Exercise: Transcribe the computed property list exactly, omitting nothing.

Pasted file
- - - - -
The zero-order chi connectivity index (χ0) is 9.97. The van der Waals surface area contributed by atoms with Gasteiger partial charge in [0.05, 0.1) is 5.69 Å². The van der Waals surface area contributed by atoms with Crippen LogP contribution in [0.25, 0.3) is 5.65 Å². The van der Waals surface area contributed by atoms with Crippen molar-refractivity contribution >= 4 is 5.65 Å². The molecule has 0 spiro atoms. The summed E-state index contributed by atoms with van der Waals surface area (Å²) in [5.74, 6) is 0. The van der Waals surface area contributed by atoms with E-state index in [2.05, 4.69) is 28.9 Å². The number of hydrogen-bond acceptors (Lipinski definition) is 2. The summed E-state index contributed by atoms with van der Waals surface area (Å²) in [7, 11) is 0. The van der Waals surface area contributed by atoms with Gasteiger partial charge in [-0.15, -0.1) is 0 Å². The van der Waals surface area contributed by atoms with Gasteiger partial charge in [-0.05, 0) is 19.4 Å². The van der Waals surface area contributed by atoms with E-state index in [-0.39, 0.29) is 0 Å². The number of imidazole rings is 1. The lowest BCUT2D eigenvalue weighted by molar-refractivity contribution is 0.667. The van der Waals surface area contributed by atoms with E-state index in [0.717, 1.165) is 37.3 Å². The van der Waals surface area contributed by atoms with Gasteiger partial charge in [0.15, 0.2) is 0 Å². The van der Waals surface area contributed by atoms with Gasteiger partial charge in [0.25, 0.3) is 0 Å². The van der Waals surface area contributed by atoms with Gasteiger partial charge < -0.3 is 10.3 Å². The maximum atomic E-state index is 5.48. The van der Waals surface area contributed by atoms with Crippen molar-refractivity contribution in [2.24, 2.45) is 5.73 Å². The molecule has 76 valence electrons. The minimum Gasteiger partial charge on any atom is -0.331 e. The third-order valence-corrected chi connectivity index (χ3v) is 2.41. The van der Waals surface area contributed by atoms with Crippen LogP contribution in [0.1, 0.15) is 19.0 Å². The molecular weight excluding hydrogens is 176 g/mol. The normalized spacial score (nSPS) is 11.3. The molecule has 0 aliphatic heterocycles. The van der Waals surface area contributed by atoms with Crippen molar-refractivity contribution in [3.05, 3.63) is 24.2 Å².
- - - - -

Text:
The zero-order chi connectivity index (χ0) is 9.97. The van der Waals surface area contributed by atoms with Gasteiger partial charge in [0.05, 0.1) is 5.69 Å². The van der Waals surface area contributed by atoms with Crippen LogP contribution in [0.25, 0.3) is 5.65 Å². The van der Waals surface area contributed by atoms with Crippen molar-refractivity contribution >= 4 is 5.65 Å². The molecule has 0 spiro atoms. The summed E-state index contributed by atoms with van der Waals surface area (Å²) in [5.74, 6) is 0. The van der Waals surface area contributed by atoms with E-state index in [2.05, 4.69) is 28.9 Å². The number of hydrogen-bond acceptors (Lipinski definition) is 2. The summed E-state index contributed by atoms with van der Waals surface area (Å²) in [7, 11) is 0. The van der Waals surface area contributed by atoms with Gasteiger partial charge in [-0.15, -0.1) is 0 Å². The van der Waals surface area contributed by atoms with Gasteiger partial charge in [-0.05, 0) is 19.4 Å². The van der Waals surface area contributed by atoms with E-state index in [-0.39, 0.29) is 0 Å². The number of imidazole rings is 1. The lowest BCUT2D eigenvalue weighted by molar-refractivity contribution is 0.667. The van der Waals surface area contributed by atoms with E-state index in [0.717, 1.165) is 37.3 Å². The van der Waals surface area contributed by atoms with Gasteiger partial charge in [0.15, 0.2) is 0 Å². The van der Waals surface area contributed by atoms with Gasteiger partial charge in [0.25, 0.3) is 0 Å². The van der Waals surface area contributed by atoms with Gasteiger partial charge < -0.3 is 10.3 Å². The maximum atomic E-state index is 5.48. The van der Waals surface area contributed by atoms with Crippen molar-refractivity contribution in [2.24, 2.45) is 5.73 Å². The molecule has 76 valence electrons. The minimum Gasteiger partial charge on any atom is -0.331 e. The third-order valence-corrected chi connectivity index (χ3v) is 2.41. The van der Waals surface area contributed by atoms with Crippen LogP contribution in [0.1, 0.15) is 19.0 Å². The molecular weight excluding hydrogens is 176 g/mol. The normalized spacial score (nSPS) is 11.3. The molecule has 0 aliphatic heterocycles. The van der Waals surface area contributed by atoms with Crippen molar-refractivity contribution in [3.05, 3.63) is 24.2 Å².